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Craniofacial dysplasia

Maxime Cadieux-Dion, Nicole P Safina, Kendra Engleman, Carol Saunders, Elena Repnikova, Nikita Raje, Kristi Canty, Emily Farrow, Neil Miller, Lee Zellmer, Isabelle Thiffault
BACKGROUND: Ectodermal dysplasias (ED) are a group of diseases that affects the development or function of the teeth, hair, nails and exocrine and sebaceous glands. One type of ED, ankyloblepharon-ectodermal defects-cleft lip/palate syndrome (AEC or Hay-Wells syndrome), is an autosomal dominant disease characterized by the presence of skin erosions affecting the palms, soles and scalp. Other clinical manifestations include ankyloblepharon filiforme adnatum, cleft lip, cleft palate, craniofacial abnormalities and ectodermal defects such as sparse wiry hair, nail changes, dental changes, and subjective hypohydrosis...
March 9, 2018: BMC Medical Genetics
Stephen L Greene, Chung How Kau, Somsak Sittitavornwong, Kathlyn Powell, Noel K Childers, Mary MacDougall, Ejvis Lamani
Cleidocranial dysplasia (CCD, MIM 119600) is a rare autosomal dominant disorder affecting bone, cartilage, craniofacial growth, and tooth formation leading to supernumerary teeth. Few reports delineate the genotype-phenotype correlations related to the variations in craniofacial morphology and patterning of the dentition and the complexity of treating patient's malocclusion. Successful management of the craniofacial deformities in patients with CCD requires a multidisciplinary team of healthcare specialists...
March 1, 2018: Journal of Craniofacial Surgery
Galal Omami
Cleidocranial dysplasia is an extremely rare familial disorder characterized by partial or complete absence of clavicles, characteristic craniofacial deformities, and the presence of numerous supernumerary and unerupted teeth. Here, the author reviews the striking radiographic findings of cleidocranial dysplasia in a 16-year-old adolescent boy who presented with delayed teeth eruption.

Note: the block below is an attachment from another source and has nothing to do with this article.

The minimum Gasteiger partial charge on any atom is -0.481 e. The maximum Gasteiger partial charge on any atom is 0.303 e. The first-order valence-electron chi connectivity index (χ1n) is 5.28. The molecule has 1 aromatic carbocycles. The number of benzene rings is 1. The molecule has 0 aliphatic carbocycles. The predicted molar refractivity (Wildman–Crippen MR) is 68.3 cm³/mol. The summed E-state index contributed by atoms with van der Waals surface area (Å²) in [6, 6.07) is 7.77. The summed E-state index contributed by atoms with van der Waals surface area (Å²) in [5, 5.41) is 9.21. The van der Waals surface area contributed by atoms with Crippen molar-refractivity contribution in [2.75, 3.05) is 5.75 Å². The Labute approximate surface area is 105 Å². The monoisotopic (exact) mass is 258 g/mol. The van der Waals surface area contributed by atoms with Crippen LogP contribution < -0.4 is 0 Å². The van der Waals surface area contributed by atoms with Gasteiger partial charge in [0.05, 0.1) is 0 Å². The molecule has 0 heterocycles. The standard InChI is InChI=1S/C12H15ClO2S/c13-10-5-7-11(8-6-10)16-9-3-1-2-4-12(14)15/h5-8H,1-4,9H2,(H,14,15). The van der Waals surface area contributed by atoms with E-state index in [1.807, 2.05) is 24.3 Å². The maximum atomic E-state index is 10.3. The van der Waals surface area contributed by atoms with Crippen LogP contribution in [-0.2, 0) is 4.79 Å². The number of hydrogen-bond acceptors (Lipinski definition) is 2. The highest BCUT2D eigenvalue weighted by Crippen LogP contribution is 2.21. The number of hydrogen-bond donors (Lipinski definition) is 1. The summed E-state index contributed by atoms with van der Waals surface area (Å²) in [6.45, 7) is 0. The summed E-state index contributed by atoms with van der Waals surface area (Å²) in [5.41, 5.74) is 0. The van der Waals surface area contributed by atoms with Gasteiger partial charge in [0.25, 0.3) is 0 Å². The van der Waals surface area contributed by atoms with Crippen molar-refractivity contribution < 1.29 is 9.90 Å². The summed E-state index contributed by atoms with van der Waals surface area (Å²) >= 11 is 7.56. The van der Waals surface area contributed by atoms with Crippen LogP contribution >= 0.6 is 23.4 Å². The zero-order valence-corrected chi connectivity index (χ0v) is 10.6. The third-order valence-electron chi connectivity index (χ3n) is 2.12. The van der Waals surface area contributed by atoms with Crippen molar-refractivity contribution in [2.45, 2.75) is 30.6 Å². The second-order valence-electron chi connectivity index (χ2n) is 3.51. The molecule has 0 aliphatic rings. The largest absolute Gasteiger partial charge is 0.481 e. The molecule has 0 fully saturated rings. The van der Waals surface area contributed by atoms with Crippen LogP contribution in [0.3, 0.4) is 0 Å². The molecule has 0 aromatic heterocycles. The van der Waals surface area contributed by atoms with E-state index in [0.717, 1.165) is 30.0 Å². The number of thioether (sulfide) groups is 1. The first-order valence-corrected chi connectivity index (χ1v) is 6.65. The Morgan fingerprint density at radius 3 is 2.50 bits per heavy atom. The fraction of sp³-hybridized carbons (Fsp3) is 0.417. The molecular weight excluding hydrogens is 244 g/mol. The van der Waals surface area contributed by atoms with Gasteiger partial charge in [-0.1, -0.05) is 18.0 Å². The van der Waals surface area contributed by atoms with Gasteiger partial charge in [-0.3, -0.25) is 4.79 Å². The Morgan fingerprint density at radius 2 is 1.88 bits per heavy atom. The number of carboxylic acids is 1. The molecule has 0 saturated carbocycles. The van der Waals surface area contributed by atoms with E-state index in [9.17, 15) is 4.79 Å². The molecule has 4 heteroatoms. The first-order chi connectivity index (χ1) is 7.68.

February 2018: Radiology Case Reports
Hayri Ogul, Emine Keskin
Fibrous dysplasia is an unusual benign bone tumor. It is divided into 3 groups as monostotic, polyostotic, and craniofacial form. The authors reported an unusual patient with fibrous dysplasia with an aggressive radiologic appearance.
February 26, 2018: Journal of Craniofacial Surgery
Andrea Borghesi, Ingrid Tonni, Stefania Pezzotti, Roberto Maroldi
Peripheral osteoma is the most common subtype of osteoma that arises most frequently in the craniofacial bones. It may occur at any age with a male-to-female ratio of 2:1. Peripheral osteoma may affect the mandible, particularly the ramus and the condyle. Compound odontoma is a subtype of odontoma that occurs in young subjects without gender predilection. It affects the maxilla more frequently than the mandible. Focal cemento-osseous dysplasia and cemento-ossifying fibroma are 2 benign fibro-osseous lesions with a female predominance that occur most commonly in the posterior region of the mandible...